Jury Review - Robert Pledge


Grant and Challenge

Our mission, as members of the jury of the New Documentary Prize, was well defined: “discover, encourage, and provide support to (a) lens- based artist [...] concerned with social change and minority groups, and offer opportunities to creatively expand the boundaries of documentary photography.” Such are the stated purpose and goal of the Inter Art Center’s newly established award to be given out every-other year.

Very lively exchanges and votes took place all along within our small yet very eclectic and diverse group: different backgrounds, generations, and countries.

This allowed us after several rounds to select, as required by the rules, ten outstanding nalists from the impressive and carefully reviewed applications that together constitute a strong assessment of where Chinese documentary photography is standing today.

Before pursuing the process — as we would late into that evening — the jury took time to pause and envision the next steps in light of the unique concept of the award. It was not a matter for us to recognize “the best photographer” nor “the best photography of the moment” as many existing prizes already do in China, but rather, as we have indicated above, to “discover” and “encourage” a lens-based artist, in other words someone who is not already famous for his or her work within the photographic community; someone who would attempt to expand the prevailing boundaries of documentary photography.

The 200,000 RMB award is not meant as a recognition for past or present achievements, but as a powerful push for an artist to develop his or her project as thoroughly and independently as possible over an extended amount of time and, most importantly, without any of the financial limitations, burdens and anxieties that commonly interfere with such endeavors. It is intended to help to produce or further new work in an innovative fashion, within an immediate future. In the West, such an award is known as a grant: an amount of money unconditionally given that offers the opportunity for its recipient to carry out a project that would be dif cult to achieve or complete otherwise. The ‘W. Eugene Smith Grant in Humanistic Photography’ has been awarded annually in the USA since 1980 (now $35,000). In France, the ‘Grand Prix International Henri Cartier-Bresson’ has been presented every two-years since 1989 (now € 35,000). The W. Eugene Smith Memorial Fund and the HCB Foundation both legitimately expect the bene ciaries of their generosity to keep them fully informed about the progress of the projects. They are also to be assured by the grant recipients that the money given is solely spent in relation with the projects. Trust and honesty are essential components here.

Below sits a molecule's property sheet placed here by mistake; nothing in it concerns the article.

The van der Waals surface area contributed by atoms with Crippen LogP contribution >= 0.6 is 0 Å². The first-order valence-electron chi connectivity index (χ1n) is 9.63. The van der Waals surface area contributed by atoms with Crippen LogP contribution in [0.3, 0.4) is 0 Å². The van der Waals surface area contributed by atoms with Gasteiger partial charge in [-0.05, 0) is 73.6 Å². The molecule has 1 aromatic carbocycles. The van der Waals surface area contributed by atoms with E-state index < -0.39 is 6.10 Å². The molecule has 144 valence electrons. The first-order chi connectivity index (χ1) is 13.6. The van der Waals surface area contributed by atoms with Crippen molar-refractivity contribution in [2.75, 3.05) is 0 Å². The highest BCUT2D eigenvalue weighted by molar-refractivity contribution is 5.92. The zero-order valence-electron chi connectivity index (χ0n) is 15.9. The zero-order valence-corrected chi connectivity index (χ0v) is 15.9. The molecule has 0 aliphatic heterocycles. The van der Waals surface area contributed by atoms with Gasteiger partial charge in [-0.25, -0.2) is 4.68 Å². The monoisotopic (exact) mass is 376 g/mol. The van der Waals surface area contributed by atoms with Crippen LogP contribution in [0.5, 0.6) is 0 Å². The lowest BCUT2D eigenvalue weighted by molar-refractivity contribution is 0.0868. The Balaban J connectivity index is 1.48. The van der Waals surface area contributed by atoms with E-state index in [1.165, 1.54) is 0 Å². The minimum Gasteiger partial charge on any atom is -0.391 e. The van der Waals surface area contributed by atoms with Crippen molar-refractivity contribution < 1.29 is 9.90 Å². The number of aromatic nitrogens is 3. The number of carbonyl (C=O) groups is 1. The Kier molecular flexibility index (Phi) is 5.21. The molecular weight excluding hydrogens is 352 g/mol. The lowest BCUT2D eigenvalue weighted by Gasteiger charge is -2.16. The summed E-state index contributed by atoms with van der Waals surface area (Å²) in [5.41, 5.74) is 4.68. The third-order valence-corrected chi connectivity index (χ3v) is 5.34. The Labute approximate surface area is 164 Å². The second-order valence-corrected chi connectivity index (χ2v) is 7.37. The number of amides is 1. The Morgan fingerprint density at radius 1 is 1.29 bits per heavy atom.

With all this in mind, the ten chosen submissions are meticulously re- examined. They all express meaningful concerns using different approaches in their photographic practices, as the present exhibition and catalog clearly show: large-size traditional film formats and video; black-and-white and/ or color; portraiture, straightforward reportage or more conceptual attempts. They re ect the wide range of topics and visual styles that have shaped the long history of documentary photography across the world: from Henry Mayhew, Jacob Riis and Lewis Hine to Gene Smith, Don McCullin, Lu Nan, and Mary Ellen Mark; or today, Sebastião Salgado, Lu Guang and Matt Black. Social and ecological issues, the plight of the marginalized, vanishing communities and cultures, forgotten minorities, children and educational concerns...

After much back and forth, the ten nalists are rst narrowed down to half as many, then to two. Intense and passionate discussions and exchanges generate emotional responses, new thoughts, and an occasional change of mind. Finally, a secret majority vote concludes the daylong process: Yang Wenbin becomes the recipient of China’s rst New Documentaries Prize.

Yang Wenbin is young and still finding his voice. His innovative photographic approach is in search of a more definitive shape. He is growing and exploring. His project is personal and calls to be expanded and completed. He is himself very much part of it, contrary to most of the other finalists who tend to be observers of worlds they do not necessarily live in, nor belong to. To record what he sees, Yang uses the tools and the visual language of his times. others around him might be randomly taking similar-style images. The difference is that Yang Wenbin had an idea that he turned into a concept, then a narrative. He is developing his project with a vision and determination. And, most importantly, in real time: this is the only moment in his life he will “biologically” nd himself in such a circumstance. If older, he would in turn just become another observer. He shares the story of those of his very own generation who form the “Society of University”: they are borne from the one-child policy adopted by China in the late seventies and actively participate in shaping the country’s new social landscape. It is something we know little about, that we are discovering through Yang’s unusual documentary undertaking.

The grant should help Yang Wenbin to go further, to dig deeper, to broaden his visual research, to undertake things he otherwise could only have dreamt of trying, to experiment with other tools, old and new, to develop different angles in presenting his work, to express how strongly committed he is and, above all, to tell us all what we should really learn and understand about this important social issue in China today. The jury did its job by offering him an exceptional opportunity. It is now up to him to show all of us, that the Jury of the 2017 New Documentary Prize made no error in offering him the grant. Such is the challenge he is facing. The ball is now in his court. 


Robert Pledge


Contact Press Images (New York & Paris)

New York, April 29, 2017